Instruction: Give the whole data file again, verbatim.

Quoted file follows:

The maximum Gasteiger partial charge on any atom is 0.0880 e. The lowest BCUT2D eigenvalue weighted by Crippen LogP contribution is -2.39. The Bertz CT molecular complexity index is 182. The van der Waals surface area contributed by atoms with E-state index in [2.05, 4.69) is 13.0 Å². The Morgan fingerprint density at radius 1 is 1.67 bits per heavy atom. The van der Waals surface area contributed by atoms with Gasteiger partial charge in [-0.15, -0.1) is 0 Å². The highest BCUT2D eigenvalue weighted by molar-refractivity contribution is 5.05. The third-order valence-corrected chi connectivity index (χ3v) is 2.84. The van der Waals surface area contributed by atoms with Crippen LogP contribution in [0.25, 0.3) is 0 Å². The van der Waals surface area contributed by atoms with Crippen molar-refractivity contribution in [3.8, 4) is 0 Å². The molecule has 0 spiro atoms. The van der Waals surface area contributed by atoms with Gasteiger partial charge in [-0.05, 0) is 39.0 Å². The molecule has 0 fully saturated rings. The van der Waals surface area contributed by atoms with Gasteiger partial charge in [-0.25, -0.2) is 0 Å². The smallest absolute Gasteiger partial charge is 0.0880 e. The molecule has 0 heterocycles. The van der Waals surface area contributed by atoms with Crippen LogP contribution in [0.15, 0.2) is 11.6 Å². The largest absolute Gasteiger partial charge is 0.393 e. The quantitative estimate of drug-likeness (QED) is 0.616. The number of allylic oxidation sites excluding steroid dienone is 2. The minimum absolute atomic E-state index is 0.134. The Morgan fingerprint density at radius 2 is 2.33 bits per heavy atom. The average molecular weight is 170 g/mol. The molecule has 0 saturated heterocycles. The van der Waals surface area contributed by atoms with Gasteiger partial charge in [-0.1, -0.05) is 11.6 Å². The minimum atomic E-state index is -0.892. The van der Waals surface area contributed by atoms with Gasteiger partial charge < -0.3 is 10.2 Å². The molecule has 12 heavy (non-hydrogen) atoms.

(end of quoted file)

The maximum Gasteiger partial charge on any atom is 0.0880 e. The lowest BCUT2D eigenvalue weighted by Crippen LogP contribution is -2.39. The Bertz CT molecular complexity index is 182. The van der Waals surface area contributed by atoms with E-state index in [2.05, 4.69) is 13.0 Å². The Morgan fingerprint density at radius 1 is 1.67 bits per heavy atom. The van der Waals surface area contributed by atoms with Gasteiger partial charge in [-0.15, -0.1) is 0 Å². The highest BCUT2D eigenvalue weighted by molar-refractivity contribution is 5.05. The third-order valence-corrected chi connectivity index (χ3v) is 2.84. The van der Waals surface area contributed by atoms with Crippen LogP contribution in [0.25, 0.3) is 0 Å². The van der Waals surface area contributed by atoms with Crippen molar-refractivity contribution in [3.8, 4) is 0 Å². The molecule has 0 spiro atoms. The van der Waals surface area contributed by atoms with Gasteiger partial charge in [-0.05, 0) is 39.0 Å². The molecule has 0 fully saturated rings. The van der Waals surface area contributed by atoms with Gasteiger partial charge in [-0.25, -0.2) is 0 Å². The smallest absolute Gasteiger partial charge is 0.0880 e. The molecule has 0 heterocycles. The van der Waals surface area contributed by atoms with Crippen LogP contribution in [0.15, 0.2) is 11.6 Å². The largest absolute Gasteiger partial charge is 0.393 e. The quantitative estimate of drug-likeness (QED) is 0.616. The number of allylic oxidation sites excluding steroid dienone is 2. The minimum absolute atomic E-state index is 0.134. The Morgan fingerprint density at radius 2 is 2.33 bits per heavy atom. The average molecular weight is 170 g/mol. The molecule has 0 saturated heterocycles. The van der Waals surface area contributed by atoms with Gasteiger partial charge in [-0.1, -0.05) is 11.6 Å². The minimum atomic E-state index is -0.892. The van der Waals surface area contributed by atoms with Gasteiger partial charge < -0.3 is 10.2 Å². The molecule has 12 heavy (non-hydrogen) atoms.